The Maritime History of the Great Lakes
Kingston Spectator (Kingston, ON), May 30, 1839

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[Brockville Recorder]

No little excitement has been caused in our community, by some proceedings in this town connected with the customs. The circumstances are briefly as follows:

On Friday morning last, the United States schooner G.S. Weeks, Turner Master, came into port and moored along side the wharf. The vessel was freighted with goods part of which were for merchants of this place, and the remainder for persons in Morristown and Ogdensburgh. Among the latter was a six pound gun and carriage dismounted and inserted as Freight in the bill of lading. The master came on shore after securing his vessel, enquiring where he should find the Custom House. The papers were exhibited and no exception being taken to them by the Deputy Collector, permits were granted to unload the goods for this place. The master proceeded to discharge his cargo. Meanwhile it seems, some busy person had got an eye on the gun, and it being circulated that an American schooner was in port with a gun on board consigned to A.B. James, Captain of an Artillery company at Ogdensburg, whose former gun had been taken by the Patriots over to the Windmill, a considerable collection of persons soon assembled on the wharf and some more disposed for mischief than others, urged on by men who ought to have acted in a more correct manner, threatened to take the gun off by force. When the goods for this place were nearly out Colonel Fraser, Collector for the Port arrived from Prescott. A party of the dissatisfied immediately went to him and represented that there was an American vessel in port, having a gun on board for the rebel Captain James, at Ogdensburgh, etc. The Colonel going on the vessel declared that she was seized in Her Majesty's name. A cheering was thereupon set by the party who had previously attempted to take off the gun. The gun was then taken off, mounted, drawn through the town with cheering and fired three times, then deposited in Mr. Mair's yard.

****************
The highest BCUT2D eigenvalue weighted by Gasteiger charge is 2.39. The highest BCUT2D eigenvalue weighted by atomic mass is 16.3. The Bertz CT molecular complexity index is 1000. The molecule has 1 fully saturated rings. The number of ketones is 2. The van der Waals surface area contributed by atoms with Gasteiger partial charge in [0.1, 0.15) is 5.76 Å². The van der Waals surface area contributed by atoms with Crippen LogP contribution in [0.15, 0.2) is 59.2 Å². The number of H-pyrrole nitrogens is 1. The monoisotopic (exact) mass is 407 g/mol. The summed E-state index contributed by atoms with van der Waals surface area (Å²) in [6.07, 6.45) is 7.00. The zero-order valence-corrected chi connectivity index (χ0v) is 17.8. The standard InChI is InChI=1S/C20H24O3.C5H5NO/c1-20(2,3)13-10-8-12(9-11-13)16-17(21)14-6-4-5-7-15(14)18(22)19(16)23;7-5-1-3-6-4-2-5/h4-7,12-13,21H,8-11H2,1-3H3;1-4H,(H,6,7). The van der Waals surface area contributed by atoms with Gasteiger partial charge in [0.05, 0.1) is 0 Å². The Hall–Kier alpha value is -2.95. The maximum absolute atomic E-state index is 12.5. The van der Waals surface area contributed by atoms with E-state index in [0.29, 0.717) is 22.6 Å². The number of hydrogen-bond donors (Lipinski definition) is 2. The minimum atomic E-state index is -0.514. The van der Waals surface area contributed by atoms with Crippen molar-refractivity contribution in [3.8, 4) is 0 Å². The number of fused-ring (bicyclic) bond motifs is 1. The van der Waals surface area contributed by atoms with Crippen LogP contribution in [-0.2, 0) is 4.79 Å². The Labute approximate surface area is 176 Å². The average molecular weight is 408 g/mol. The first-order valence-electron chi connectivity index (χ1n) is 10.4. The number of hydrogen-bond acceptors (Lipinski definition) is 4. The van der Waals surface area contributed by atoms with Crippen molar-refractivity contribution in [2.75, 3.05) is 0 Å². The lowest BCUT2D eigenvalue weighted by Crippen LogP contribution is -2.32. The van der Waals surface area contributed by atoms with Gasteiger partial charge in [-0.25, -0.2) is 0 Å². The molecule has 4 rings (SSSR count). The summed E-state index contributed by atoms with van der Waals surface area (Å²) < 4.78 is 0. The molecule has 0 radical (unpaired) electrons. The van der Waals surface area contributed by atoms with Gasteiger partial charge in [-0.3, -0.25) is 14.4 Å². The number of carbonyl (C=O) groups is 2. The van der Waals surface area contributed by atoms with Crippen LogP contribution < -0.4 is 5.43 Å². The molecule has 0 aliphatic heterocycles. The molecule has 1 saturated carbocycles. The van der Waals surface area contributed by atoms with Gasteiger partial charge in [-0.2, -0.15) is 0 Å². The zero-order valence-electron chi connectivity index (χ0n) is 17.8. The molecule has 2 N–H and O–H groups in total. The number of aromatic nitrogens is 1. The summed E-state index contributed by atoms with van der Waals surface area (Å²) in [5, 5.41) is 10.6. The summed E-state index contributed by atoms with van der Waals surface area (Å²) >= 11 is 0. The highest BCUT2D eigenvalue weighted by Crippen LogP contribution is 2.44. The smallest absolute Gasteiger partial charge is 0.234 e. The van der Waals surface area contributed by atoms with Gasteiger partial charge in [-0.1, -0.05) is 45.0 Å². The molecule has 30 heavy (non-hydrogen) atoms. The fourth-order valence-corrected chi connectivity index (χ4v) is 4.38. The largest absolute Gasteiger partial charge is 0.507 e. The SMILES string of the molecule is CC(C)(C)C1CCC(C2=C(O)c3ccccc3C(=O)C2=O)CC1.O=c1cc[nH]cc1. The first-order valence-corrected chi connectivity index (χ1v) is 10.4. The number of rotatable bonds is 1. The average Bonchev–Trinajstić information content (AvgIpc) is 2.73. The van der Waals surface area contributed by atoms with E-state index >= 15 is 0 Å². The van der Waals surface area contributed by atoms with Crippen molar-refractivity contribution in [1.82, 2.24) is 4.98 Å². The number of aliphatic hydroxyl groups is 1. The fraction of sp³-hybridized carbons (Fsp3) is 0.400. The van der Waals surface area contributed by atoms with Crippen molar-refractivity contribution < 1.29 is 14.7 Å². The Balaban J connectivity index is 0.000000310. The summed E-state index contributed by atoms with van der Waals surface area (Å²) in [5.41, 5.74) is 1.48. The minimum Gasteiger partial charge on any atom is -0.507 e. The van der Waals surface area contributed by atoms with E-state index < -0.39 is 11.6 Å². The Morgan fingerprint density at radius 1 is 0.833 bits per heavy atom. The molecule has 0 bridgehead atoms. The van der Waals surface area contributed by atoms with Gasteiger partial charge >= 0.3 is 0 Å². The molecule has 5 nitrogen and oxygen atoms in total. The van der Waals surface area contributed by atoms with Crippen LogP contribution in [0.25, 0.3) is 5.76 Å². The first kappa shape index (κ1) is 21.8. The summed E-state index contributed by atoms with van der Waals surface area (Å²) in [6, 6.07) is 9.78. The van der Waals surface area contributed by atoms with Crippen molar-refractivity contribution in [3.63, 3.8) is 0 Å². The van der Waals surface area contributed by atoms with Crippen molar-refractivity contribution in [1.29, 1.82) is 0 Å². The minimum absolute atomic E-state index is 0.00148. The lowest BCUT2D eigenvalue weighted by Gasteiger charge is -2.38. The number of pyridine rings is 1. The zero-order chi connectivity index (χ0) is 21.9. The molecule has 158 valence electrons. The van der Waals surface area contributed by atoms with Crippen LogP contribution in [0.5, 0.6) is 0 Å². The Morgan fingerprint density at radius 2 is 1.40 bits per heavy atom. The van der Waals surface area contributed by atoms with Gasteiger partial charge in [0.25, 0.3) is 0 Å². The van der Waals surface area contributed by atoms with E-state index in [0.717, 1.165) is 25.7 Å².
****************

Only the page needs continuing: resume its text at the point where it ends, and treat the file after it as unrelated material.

The following remarks are from the Brockville Statesman:

On Saturday evening last the American armed Steamer, Oneida, having Colonel Worth of the United States Army on board, with some other Officers, and about sixty men, anchored off the harbour and sent a boat ashore, with two Officers to ask an explanation of the circumstances under which the schooner had been seized and detained. We are sorry to say that on their attempting to land they were prevented by persons assembled there; but they were subsequently enabled to land at another wharf, through the spirited exertions of Lieutenant Fitzgerald of the 73rd regiment commanding the detachment of that corps stationed in the Garrison.

They were conducted to the residence of Col. Marshall, from whence, after a brief consultation, they repaired to the Collector's quarters, but it unfortunately happened that that gentleman had gone to Prescott. The Deputy returned for answer to the enquiries of Colonel Worth, that in the absence of his Principal he was unable to state the legal grounds of the seizure and detention.

Soon after, Colonel Marshall accompanied the American Officers on board the Steamer Oneida, where they remained a considerable time, the Oneida, as we understand having gone to Prescott to ask from the Collector the desired explanation.

On the following morning (Sunday) the Collector came up to Brockville, and on consultation with some gentlemen of the town, it was agreed to place the cannon on board the schooner and to give up the vessel at the place where it had been seized......

(missing issues until July 4th)

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May 30, 1839
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Rick Neilson
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Public domain: Copyright has expired according to the applicable Canadian or American laws. No restrictions on use.
Maritime History of the Great Lakes
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Kingston Spectator (Kingston, ON), May 30, 1839